Fig.4 Balanced Audio Technology VK-55SE, High output tap, distortion (%) vs 1kHz continuous output power into (from bottom to top): 8, 4, 2 ohms.
Fig.5 Balanced Audio Technology VK-55SE, Low output tap, distortion (%) vs 1kHz continuous output power into (from bottom to top): 8, 4, 2 ohms.
The two channels differed in their small-signal linearity and noise level, perhaps because the review sample's tubes had much mileage on them. For example, figs. 6 and 7 plot the THD+N percentage against frequency from the High and Low taps, respectively. The right channel (red and magenta traces) offered lower distortion+noise in the midrange and treble than the left (blue and cyan). However, while the left and right channels were not significantly different at low frequencies from the High tap, the left channel offered significantly less distortion below 100Hz than the right from the Low tap.
Fig.6 Balanced Audio Technology VK-55SE, High output tap, THD+N (%) vs frequency at 2.83V into: 8 ohms (left channel blue, right red), 4 ohms (left cyan, right magenta), 2 ohms (green).
Fig.7 Balanced Audio Technology VK-55SE, Low output tap, THD+N (%) vs frequency at 2.83V into: 8 ohms (left channel blue, right red), 4 ohms (left cyan, right magenta), 2 ohms (green).
This can be seen in fig.8, which shows the spectrum of the VK-55SE's Low-tap output at a modest power into 8 ohms. A regular series of both odd- and even-order harmonics can be seen, but these are each about 12dB lower in the left channel (blue trace) than the right (red). If this spectrum had been predominantly odd-order harmonics, I would have suspected an undersized core in the right-channel transformer, but as the highest-level harmonic is the second, perhaps it was due to a tube mismatch. At higher frequencies and lower levels, the third harmonic dominates (fig.9).
Fig.8 Balanced Audio Technology VK-55SE, Low output tap, spectrum of 50Hz sinewave, DC10kHz, at 10W into 8 ohms (left channel blue, right red; linear frequency scale).
Fig.9 Balanced Audio Technology VK-55SE, High output tap, 1kHz waveform at 3.4W into 4 ohms (top), 0.248% THD+N; distortion and noise waveform with fundamental notched out (bottom, not to scale).
Finally, as implied by the fact that the distortion percentage doesn't rise at the top of the audioband in figs. 6 and 7, the VK-55SE did quite well on the demanding twin-tone high-frequency intermodulation test (fig.10). At a level from the Low tap just below visible clipping on the oscilloscope screen, the 1kHz difference tone was the highest in level, at 57dB (0.14%), though a series of higher-order products can also be seen at lower levels. The higher-frequency tones were surrounded by sideband pairs at ±120Hz and its harmonics, suggesting that the amplifier's power supply is being stressed under these conditions, even though the actual 120Hz component lies at a low 95dB. (This behavior was not affected by experimenting with the grounding between the VK-55SE and the Audio Precision test set.)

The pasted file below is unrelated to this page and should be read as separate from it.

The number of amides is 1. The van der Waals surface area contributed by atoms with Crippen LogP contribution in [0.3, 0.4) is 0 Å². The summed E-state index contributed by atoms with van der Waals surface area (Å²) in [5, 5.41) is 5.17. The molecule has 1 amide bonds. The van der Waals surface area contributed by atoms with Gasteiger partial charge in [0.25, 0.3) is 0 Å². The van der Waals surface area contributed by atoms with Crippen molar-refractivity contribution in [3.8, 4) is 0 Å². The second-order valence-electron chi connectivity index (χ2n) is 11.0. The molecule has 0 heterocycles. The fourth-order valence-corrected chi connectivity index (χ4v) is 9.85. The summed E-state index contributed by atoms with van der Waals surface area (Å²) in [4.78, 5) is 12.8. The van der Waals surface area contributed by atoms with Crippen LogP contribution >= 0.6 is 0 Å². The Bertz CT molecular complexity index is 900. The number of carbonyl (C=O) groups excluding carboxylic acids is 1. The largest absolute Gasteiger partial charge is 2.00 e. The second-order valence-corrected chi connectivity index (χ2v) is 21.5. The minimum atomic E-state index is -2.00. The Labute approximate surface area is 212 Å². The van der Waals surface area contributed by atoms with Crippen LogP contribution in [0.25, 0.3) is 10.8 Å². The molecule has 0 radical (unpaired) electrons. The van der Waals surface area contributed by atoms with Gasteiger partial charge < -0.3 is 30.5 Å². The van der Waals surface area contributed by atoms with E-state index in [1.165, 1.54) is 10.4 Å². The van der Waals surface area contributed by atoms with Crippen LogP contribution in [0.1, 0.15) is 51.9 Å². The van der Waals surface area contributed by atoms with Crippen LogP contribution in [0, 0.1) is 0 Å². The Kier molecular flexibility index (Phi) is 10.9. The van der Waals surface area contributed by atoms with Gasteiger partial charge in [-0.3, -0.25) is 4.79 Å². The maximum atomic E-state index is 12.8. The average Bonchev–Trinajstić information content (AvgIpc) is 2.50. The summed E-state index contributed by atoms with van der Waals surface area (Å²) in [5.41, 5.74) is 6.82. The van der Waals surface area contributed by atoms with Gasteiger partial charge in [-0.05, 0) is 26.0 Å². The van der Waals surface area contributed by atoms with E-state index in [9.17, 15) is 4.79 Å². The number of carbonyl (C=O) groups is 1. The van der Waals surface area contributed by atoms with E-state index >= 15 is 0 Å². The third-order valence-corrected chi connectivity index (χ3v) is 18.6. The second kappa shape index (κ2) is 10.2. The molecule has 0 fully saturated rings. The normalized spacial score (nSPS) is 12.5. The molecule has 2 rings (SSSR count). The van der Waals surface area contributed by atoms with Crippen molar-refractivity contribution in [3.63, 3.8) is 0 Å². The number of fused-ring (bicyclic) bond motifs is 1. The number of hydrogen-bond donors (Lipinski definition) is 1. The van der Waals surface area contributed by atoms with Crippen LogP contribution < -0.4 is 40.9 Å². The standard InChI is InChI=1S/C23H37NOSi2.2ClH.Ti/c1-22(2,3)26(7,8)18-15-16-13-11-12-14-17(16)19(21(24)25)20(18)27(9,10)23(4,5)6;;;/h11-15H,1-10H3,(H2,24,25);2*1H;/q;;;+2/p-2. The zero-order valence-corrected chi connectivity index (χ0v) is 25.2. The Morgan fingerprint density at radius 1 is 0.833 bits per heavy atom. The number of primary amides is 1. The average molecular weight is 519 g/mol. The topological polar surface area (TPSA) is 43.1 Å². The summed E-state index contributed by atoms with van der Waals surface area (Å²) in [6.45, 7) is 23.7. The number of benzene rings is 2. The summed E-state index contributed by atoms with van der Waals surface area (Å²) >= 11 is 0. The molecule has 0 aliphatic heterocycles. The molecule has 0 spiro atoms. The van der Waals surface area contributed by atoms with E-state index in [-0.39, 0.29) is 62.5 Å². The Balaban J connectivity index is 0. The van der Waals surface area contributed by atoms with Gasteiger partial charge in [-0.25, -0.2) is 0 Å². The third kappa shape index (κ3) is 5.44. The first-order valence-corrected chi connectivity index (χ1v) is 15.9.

Fig.10 Balanced Audio Technology VK-55SE, Low output tap, HF intermodulation spectrum, DC24kHz, 19+20kHz at 20W peak into 8 ohms (linear frequency scale).
Overall, the VK-55SE is as well engineered as I have come to expect from Balanced Audio Technology. Certainly it sounds as good as WP describes, as I found out when I drove, from its Low output-transformer tap, the Aerial Model 20Tv2 loudspeakers currently residing in my listening room. But some aspects of the VK-55SE's measured performance bothered me, particularly the difference between the channels' low-frequency linearity from the Low tapand it is only fair to point out that the SE measures no better than the plain-Jane VK-55.John Atkinson